Sculpture on the waterfront at Lausanne's Olympic Museum.
By all counts, we should have fallen in love with Lausanne, but it did not happen.
Lausanne, parked on the north shore of Lake Geneva is part of Switzerland’s “Swiss Riviera.” What does it have?
Okay, Lausanne's waterfront is not without merit. It has many charming wharfs.
Old town? Check.
Thousand-year-old cathedral? Check.
Lakeshore walkway complete with bobbling marinas, beaches, views facing south to the French Alps?
Check. Check. Check. Check.
And yet, something was missing. We mused that we had reached that saturation point again where the sight of one more soaring buttress produces only a yawn and the notion of climbing castle steps makes us check our watches and review the outbound train schedule. It doesn’t seem possible but it happened even during our time in Spain, which possibly is home to the most amazing architecture and somewhat intact bi-millenial Roman structures on the continent. As Dave says, it’s a sign that it is time to go home. But we are still four months away from that.
And so, for those of you who have stumbled on this blog through a Google search on Lausanne, here is a word to the wise: Skip it.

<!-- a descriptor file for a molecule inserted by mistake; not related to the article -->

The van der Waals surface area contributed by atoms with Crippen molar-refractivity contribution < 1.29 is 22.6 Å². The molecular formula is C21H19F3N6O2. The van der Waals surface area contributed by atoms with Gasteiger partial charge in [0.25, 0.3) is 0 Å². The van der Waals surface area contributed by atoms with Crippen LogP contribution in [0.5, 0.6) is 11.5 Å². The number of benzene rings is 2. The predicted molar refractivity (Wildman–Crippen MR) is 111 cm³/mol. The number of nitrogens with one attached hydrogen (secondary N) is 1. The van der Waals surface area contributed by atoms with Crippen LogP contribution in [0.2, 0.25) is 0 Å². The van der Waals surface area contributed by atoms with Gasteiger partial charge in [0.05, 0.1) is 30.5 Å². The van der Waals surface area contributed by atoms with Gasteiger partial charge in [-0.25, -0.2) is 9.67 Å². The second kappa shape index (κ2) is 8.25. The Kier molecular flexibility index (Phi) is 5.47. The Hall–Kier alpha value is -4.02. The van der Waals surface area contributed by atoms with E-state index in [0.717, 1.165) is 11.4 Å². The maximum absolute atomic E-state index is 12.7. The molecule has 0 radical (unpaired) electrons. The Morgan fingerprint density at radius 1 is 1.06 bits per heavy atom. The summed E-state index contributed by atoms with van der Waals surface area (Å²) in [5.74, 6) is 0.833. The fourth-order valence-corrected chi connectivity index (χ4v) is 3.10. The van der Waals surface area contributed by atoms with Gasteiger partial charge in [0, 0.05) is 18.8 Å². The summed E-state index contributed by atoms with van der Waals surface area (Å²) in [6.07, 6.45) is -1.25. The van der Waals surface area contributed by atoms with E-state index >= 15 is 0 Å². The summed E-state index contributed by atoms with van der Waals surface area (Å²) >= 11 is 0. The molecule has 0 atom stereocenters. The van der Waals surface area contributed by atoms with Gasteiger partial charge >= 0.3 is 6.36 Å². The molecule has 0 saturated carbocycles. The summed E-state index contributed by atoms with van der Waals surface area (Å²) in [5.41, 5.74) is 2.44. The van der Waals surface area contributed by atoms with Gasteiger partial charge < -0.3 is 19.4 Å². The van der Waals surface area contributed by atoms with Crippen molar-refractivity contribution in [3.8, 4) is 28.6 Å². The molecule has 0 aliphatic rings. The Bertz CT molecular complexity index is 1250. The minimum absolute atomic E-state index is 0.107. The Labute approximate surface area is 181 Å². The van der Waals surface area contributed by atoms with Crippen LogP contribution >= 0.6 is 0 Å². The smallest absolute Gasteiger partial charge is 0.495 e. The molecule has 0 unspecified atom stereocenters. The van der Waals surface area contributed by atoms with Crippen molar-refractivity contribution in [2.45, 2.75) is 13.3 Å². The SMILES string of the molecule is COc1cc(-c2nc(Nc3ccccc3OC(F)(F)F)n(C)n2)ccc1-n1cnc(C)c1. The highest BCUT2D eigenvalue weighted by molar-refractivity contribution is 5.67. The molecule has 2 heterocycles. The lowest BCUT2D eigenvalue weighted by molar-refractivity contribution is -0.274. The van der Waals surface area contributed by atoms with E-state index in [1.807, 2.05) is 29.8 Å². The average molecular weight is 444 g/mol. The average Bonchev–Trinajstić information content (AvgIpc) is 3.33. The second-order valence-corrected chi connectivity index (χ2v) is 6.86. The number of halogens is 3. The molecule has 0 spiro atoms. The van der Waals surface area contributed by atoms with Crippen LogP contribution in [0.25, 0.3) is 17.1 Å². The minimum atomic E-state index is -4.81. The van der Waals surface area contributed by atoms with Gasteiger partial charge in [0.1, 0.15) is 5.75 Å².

This is the more walkable portion of the Lausanne lakefront promenade. It got narrower than this and was surfaced partially in uneven flagstones, making the 4-8-foot possible drop onto the rocks below all the more exciting.
The lake-shore walks along Montreux are wider and prettier. The medieval old-towns in Neuchatel, Bern and Zürich are more intriguing. The castle Chillon, near Montreux is the one to see. For inspiring cathedrals and churches, head to Solothurn. For bridges, cafes and more entrancing waterfronts, see Lucerne and Thun.
If you cannot stop yourself from going, the waterfront settlement Ouchy, which is actually Lausanne’s original townsite that was moved uphill to a more defensible position, is okay, although be wary of your footwear. The concrete walkway is surprisingly narrow and lacking in guard rails.
Lausanne is also home to the Olympic Museum, which was closed for renovations when we were there. The gardens are still open, where visitors can check out outdoor statues that confirm that the quality of public art definitely took a dip in the 1970s and 1980s.
Switzerland is regarded as a relatively safe place to travel, but as always, the rule for tourists is do not hang around train stations and do not give money to panhandlers who may be part of a troop watching to see where you keep your wallet. Lausanne was one of the few places we’ve travelled in this lovely country where we had the sense we were being pegged by pickpockets. It has a more active street population than other towns, which takes away from some of its beauty.
Some loitering Lausannites gave us the creeps.